History Research in Management and Organization Studies
Editors’ Picks: History Research in Management and Organization Studies
Edited by Gabrielle Durepos and Albert J Mills
This Editors’ Picks provides an occasion to celebrate the momentum that doing history research in management and organization studies (MOS) has gained since the calls for more history in the early 1990s (Zald, 1993, 1996; Kieser, 1994; Üsdiken and Kieser, 2004). Organization is an especially appropriate venue to do so given the dedication of the journal to disseminating critically oriented scholarship. The initial calls for more history work in MOS suggested, in varying ways (empirical, epistemological) and degrees, that doing history could act as a vehicle for critique. Indeed the articles selected for this Editors’ Picks are not only evidence of the growing momentum for more history in MOS but each in its own vein engenders history as a vehicle for critique. The theme is exemplified well by Cooke (1999) who provides a critical reconstruction of the Management of Change literature with a focus on redressing the silences surrounding the role of the ideological left in the disciplines’ own accounts of its past. In his assertion that all management and organization theory is shaped by past processes and are nonetheless viewed through a political lens formed by contemporary concerns, Cooke calls for greater awareness in the historical construction of representations of management and organization theory. Though Cooke (1999) does not use the terms ‘critical history,’ his article teaches us that a ‘critical history’ (as envisioned today) might imply acknowledging the historicity of management theory as a precondition for taking responsibility to change its (self- )representations that are uncontested, naturalized and un-reflexive.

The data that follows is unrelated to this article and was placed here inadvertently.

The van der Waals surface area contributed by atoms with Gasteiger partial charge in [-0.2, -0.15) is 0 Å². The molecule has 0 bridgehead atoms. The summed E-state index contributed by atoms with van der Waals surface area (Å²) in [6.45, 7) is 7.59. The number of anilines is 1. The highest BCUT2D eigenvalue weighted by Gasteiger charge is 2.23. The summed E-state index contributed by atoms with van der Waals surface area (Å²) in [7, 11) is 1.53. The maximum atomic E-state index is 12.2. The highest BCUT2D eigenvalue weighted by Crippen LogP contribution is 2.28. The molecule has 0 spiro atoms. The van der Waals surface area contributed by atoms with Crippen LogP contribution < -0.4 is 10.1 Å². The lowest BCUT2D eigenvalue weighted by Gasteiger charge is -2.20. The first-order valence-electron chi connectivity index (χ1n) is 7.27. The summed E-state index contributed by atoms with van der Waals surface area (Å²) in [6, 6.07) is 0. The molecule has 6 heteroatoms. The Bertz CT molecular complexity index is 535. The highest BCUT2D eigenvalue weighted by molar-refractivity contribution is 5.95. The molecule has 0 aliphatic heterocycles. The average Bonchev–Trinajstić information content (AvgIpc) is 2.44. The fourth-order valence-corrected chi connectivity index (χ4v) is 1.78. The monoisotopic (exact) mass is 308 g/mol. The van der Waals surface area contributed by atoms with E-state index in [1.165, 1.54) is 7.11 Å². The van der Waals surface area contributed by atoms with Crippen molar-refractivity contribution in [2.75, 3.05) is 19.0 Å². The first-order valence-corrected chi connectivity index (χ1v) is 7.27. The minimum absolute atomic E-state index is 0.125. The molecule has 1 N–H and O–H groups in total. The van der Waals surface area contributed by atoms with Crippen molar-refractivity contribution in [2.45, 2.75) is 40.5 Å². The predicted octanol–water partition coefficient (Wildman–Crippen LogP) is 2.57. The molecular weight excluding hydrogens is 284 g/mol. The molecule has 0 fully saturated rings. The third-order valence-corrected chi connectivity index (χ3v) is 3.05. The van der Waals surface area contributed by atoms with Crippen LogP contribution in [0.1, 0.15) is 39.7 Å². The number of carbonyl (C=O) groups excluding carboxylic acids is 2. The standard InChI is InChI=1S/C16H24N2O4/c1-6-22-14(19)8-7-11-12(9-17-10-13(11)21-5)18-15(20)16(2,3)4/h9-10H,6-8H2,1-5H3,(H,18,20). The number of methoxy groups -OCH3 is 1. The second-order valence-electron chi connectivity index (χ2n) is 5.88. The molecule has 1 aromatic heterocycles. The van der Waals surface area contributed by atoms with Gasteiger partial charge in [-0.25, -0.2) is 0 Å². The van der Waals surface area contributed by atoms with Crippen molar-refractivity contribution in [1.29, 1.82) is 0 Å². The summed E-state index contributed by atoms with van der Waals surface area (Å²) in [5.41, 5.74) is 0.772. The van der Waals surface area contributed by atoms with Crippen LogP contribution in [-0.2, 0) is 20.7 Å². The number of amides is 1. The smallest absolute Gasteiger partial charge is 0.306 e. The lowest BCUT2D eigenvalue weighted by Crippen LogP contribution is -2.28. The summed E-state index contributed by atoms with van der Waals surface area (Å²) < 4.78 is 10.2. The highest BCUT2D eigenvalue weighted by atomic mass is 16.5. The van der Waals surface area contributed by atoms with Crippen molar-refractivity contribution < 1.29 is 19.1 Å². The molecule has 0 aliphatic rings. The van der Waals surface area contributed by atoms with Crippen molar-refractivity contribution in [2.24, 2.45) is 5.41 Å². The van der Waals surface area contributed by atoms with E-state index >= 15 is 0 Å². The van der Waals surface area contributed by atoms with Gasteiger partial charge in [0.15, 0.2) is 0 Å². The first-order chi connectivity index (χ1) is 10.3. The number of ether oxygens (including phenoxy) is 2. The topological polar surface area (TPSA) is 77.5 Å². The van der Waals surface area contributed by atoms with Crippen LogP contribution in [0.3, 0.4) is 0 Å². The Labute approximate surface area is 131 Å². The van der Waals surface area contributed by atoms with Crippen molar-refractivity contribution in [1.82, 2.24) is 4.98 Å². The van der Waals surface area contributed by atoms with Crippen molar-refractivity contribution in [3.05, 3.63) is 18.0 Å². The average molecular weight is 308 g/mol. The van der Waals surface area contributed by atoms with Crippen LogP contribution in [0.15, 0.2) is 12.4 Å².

To read the full introduction, please click here.